On October 11 the Met unveiled its first new Boris Godunov in three dozen years. Modest Mussorgsky’s epic portrait of Russia and its ruler in crisis, rich with musical evocations of elegance, cruelty, love, terror, and humor—in short, of life itself—is one of the most challenging operas in the repertory for any company. And the challenge may be even greater in the case of Stephen Wadsworth’s new production: Wadsworth replaced Peter Stein as director just a few months ago and has essentially had to conceive his approach to this monumental work in a matter of weeks. But Wadsworth is enthusiastic about the spectacular sets and costumes, which were designed before he came on board but which he has been refining to fit his ideas about the piece. And then, of course, he has the renowned German bass René Pape in the title role and the indefatigable Valery Gergiev in the pit. It’s hard to imagine two more exciting collaborators.

This Boris Godunov is Wadsworth’s first, but it’s a work he’s long revered. “I have known and loved this opera for 40 years,” Wadsworth says of a piece that’s at once a political thriller, a family drama, and the portrait of one great man’s deterioration. “I was actually offered a production of the Pushkin play [on which Boris is based] a couple of years ago and declined for various reasons—but gave the whole thing a great deal of thought.

René Pape, whose tortured tsar has won acclaim in Berlin and his native Dresden, is singing Boris for the first time at the Met. He has become a Met favorite with his dazzling portrayals of King Marke, Gurnemanz, Escamillo, and Méphistophélès, among others. Boris will call on his extraordinary range, breath control, and vocal endurance as well as his dramatic flexibility and gift for dominating a stage. “René has complexity, intensity, and irony,” Wadsworth notes. “His Boris will be very powerful and fresh.” General Manager Peter Gelb adds, “It was easy to schedule a new Boris once we knew René would be available, since he is the world’s leading interpreter of the role today.”

Wadsworth’s vast experience with operatic epics, subtle family dramas, and a range of classical theater has prepared him well for Boris. He sees the opera in grand historical terms. “There are two protagonists in Boris: the title character and the people he rules. Through the tsar we see the private mind of a flawed leader, and through the protean chorus—by turns passionate, volatile, needy, and reckless—we see the volatility of a people skeptical about their leaders. The third story is the emergence of the new regime, first as an idea, then in the planning, finally in action. In a bigger sense the opera is about history repeating itself, and sends an ever-fresh cautionary warning to us, and particularly to the Russia it celebrates. In the first scenes a new leader comes to power using violence, and the people are skeptical and fractious. In the last scene another new leader does the same, a mere seven years later, and the people are so caught up in the moment of rebellion they can’t see that the man they are cheering is no less guilty than the man they doubted in the beginning. And so the tragedy of history: that we always forget its lessons and make the same mistakes.”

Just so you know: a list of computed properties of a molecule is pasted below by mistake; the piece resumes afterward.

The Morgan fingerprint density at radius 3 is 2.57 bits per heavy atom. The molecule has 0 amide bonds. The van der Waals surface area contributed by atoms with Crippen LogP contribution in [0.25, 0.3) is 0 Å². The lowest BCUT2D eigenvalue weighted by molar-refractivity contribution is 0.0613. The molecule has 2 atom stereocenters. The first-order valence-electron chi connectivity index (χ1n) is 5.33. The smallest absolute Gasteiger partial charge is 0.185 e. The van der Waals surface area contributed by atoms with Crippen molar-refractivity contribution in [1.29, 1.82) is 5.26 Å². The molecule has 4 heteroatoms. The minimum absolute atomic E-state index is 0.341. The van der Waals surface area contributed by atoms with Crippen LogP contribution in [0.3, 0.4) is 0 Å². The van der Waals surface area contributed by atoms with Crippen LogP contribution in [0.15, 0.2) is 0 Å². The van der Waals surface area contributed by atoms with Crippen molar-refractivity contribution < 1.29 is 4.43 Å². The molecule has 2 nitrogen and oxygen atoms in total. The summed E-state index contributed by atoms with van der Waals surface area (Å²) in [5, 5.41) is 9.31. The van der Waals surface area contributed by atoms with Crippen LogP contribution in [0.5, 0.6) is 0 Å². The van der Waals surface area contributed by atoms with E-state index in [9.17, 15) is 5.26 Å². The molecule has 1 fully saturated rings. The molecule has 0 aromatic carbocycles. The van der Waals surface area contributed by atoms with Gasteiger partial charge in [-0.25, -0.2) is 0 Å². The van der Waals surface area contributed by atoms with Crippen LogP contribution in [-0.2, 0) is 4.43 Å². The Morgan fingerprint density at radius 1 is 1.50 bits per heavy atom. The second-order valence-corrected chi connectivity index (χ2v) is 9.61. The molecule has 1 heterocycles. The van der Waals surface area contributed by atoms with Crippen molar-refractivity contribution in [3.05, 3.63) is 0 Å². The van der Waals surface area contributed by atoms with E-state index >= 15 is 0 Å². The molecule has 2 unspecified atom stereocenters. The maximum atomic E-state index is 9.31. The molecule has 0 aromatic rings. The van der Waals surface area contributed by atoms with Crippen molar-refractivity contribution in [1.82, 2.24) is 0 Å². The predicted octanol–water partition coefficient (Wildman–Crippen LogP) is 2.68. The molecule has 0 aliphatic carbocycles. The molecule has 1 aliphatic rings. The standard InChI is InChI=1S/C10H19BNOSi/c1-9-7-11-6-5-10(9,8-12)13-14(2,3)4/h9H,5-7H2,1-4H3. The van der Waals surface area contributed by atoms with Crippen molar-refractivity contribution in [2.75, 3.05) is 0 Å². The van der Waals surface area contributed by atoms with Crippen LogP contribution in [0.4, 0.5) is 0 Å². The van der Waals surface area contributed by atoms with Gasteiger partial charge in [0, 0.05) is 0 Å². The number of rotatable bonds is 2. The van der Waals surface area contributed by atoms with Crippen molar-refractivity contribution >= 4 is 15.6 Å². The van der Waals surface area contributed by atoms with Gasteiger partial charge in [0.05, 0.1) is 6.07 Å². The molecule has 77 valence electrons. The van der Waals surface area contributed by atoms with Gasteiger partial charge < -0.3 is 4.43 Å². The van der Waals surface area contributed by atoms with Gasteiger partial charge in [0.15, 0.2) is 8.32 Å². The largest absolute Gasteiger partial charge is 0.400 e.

Wadsworth attained international fame with Seattle Opera’s ongoing “green” Ring (so called for its emphasis on nature and Pacific Northwest-inspired set), and his Met work has included two other operas combining elemental family dynamics with political intrigue: Handel’s Rodelinda, starring Renée Fleming, and Gluck’s Iphigénie en Tauride (which will be seen again at the Met this year, once again featuring Susan Graham and Plácido Domingo). He is approaching the special challenge of staging Boris Godunov at short notice with characteristic clarity and energy.

“I’ve needed to understand all the details in the design, rework some of it, study the piece carefully, devise the storytelling, and somehow allow time for ideas to flow, and not just information,” he says. The visual approach to the production is characterized by striking, progressively shiThing simplicity: a diff erent set for every scene, based on a raked stage with pavement-like wood blocks on the ground, designed by Ferdinand Wögerbauer. Moidele Bickel has created some 600 spectacular costumes for Boris’s many singers.